This was the view from the passenger seat at just after 8 o'clock this morning, as my little Christmas Bird Count group set off to spend the morning slowly driving the back roads southeast of Northfield, as well driving and walking the southeast section of town. We covered 29 miles by car and about half a mile on foot (mostly on the footpaths near Sibley Elementary School) in 3.5 hours. It was a pretty morning, with last night's dusting of snow still fresh on the fields and trees, but it was relatively slow morning for birding. While we had a few exciting moments, things were generally pretty quiet. We spotted or identified by sound approximately:
- 80 European starlings in a single group
- 51 house finches (about 40 in a single flock)
- 50 mallards (flying overhead)
- 26 American crows
- 21 house sparrows
- 17 black-capped chickadees
- 9 mourning doves (7 in a small backyard tree visible from a footpath)
- 7 blue jays
- 7 wild turkeys
- 6 dark-eyed juncos
- 5 American robins
- 4 downy woodpeckers
- 3 American goldfinches
- 3 northern cardinals
- 3 red-tailed hawks
- 2 northern shrikes (one in town, near the ponds off Jefferson Parkway near Prairie St. -- an exciting "spot")
- 1 red-bellied woodpecker
- 1 white-breasted nuthatch
Dan and Erika Tallman were the Northfield-area coordinators this year and hosted the pre-Count breakfast and the post-Count lunch. It's always fun to sit around the table with other bird-minded Northfielders, and some who come from elsewhere to participate because their home regions don't have a count.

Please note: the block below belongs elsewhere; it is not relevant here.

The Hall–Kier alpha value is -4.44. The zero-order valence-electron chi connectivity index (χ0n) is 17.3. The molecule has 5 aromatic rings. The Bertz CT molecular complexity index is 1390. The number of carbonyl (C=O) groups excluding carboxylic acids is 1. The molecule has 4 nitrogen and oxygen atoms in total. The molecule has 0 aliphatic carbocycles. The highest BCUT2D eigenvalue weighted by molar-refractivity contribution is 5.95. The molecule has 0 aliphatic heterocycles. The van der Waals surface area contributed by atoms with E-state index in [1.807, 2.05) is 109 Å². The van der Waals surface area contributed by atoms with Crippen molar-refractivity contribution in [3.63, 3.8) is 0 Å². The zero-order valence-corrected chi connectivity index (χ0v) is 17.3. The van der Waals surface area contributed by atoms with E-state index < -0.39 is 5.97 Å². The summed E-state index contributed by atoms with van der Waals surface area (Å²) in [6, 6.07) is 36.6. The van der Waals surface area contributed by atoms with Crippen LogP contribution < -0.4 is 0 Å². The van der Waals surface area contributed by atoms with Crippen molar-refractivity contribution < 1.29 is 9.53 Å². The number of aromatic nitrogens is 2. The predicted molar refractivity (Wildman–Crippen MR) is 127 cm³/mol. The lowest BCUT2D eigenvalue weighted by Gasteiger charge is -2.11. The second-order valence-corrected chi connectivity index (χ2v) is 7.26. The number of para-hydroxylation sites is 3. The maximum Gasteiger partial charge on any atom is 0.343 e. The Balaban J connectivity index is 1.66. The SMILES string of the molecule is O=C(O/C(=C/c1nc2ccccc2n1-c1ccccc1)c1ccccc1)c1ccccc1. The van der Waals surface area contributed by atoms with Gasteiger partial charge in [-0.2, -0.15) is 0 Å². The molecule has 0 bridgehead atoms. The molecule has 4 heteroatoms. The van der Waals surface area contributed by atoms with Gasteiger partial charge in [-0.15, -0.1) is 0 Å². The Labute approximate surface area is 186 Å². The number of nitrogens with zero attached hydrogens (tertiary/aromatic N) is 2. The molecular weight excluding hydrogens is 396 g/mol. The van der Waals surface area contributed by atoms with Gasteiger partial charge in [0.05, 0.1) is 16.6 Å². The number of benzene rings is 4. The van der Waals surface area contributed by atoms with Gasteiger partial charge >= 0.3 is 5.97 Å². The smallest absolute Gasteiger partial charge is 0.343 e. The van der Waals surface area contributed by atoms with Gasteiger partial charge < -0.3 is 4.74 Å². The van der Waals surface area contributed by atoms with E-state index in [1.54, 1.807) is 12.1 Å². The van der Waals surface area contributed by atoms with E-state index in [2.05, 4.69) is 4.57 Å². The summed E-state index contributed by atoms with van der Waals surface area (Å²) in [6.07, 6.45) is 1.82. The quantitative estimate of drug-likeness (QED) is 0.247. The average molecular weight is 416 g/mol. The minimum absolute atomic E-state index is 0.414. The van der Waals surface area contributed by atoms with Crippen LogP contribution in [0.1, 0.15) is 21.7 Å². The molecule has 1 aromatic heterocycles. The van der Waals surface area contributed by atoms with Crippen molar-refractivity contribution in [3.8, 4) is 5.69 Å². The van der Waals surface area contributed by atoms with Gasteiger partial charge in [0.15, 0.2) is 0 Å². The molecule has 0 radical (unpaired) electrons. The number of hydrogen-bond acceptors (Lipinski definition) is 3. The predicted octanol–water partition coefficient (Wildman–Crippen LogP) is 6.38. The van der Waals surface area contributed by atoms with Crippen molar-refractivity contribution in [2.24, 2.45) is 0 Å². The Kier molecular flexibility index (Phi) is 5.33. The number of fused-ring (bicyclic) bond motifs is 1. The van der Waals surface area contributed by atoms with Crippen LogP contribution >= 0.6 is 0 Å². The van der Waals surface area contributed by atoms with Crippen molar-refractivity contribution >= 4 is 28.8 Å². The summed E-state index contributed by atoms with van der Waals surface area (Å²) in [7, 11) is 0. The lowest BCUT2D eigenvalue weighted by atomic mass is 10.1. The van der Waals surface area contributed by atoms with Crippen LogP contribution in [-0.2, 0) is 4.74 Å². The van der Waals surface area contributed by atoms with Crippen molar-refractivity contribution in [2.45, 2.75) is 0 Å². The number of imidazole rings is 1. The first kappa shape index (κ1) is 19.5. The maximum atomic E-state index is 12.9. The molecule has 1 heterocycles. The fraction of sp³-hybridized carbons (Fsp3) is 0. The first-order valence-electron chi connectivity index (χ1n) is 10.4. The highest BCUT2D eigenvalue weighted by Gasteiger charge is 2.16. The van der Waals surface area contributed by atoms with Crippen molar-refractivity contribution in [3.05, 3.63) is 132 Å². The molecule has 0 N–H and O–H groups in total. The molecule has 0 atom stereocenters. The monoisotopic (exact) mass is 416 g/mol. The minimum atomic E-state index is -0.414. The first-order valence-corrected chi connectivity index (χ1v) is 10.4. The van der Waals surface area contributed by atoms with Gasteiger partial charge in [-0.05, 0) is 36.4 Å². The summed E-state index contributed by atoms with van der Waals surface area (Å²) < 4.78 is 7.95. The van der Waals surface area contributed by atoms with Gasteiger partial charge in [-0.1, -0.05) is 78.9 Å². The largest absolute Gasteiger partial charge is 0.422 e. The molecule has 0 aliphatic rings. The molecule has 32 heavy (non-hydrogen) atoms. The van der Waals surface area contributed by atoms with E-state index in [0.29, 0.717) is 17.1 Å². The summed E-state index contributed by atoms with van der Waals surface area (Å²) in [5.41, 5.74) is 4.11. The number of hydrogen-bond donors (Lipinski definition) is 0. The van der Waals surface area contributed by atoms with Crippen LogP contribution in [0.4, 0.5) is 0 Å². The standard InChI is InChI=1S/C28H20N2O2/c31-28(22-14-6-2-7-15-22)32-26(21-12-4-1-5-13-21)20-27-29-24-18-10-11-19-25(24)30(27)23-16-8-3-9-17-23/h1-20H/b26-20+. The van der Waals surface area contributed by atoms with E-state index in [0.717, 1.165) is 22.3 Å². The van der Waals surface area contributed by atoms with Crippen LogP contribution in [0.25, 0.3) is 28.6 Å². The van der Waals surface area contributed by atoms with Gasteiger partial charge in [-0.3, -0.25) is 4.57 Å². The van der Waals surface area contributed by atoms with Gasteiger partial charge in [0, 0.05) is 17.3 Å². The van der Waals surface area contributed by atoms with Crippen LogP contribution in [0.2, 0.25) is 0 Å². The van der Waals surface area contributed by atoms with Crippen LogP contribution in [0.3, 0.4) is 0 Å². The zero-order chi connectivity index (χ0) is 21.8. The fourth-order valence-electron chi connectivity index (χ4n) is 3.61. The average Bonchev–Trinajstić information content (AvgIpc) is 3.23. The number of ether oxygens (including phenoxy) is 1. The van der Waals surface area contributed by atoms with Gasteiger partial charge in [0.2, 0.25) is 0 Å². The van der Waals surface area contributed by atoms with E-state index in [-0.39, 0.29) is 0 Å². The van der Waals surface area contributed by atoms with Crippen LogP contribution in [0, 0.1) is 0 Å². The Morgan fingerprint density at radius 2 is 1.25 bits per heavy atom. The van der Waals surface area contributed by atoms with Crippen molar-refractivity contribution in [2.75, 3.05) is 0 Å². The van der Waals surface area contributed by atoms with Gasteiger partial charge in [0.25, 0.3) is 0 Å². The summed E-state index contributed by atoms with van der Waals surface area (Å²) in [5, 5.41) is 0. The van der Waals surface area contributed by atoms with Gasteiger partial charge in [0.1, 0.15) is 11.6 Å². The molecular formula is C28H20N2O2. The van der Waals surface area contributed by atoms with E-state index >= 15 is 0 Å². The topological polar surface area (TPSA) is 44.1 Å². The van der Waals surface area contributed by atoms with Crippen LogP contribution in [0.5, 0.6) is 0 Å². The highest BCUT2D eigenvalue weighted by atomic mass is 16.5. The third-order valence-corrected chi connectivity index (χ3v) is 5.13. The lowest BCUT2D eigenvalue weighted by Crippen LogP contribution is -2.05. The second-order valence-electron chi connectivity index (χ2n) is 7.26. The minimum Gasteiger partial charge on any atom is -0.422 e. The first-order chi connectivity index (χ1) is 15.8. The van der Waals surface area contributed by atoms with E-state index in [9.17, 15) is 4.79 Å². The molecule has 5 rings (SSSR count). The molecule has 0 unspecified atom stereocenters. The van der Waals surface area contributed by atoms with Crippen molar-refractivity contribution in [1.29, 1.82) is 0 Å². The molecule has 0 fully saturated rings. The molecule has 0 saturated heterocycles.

We joined in the Christmas Bird Count the previous two years as well, and I blogged about both outings. In 2009 I saw my first horned larks and provided more general background about the Christmas Bird Count, and in 2010 I saw my first northern shrike and wrote about the frustration of unofficial turkeys -- turkeys that were on the wrong side of the road along our area boundary and so could not be officially counted.
The history and research value of the annual Christmas Bird Count (a project of the National Audubon Society and partners) were nicely described in an article that ran in the most recent Northfield News. Read it here.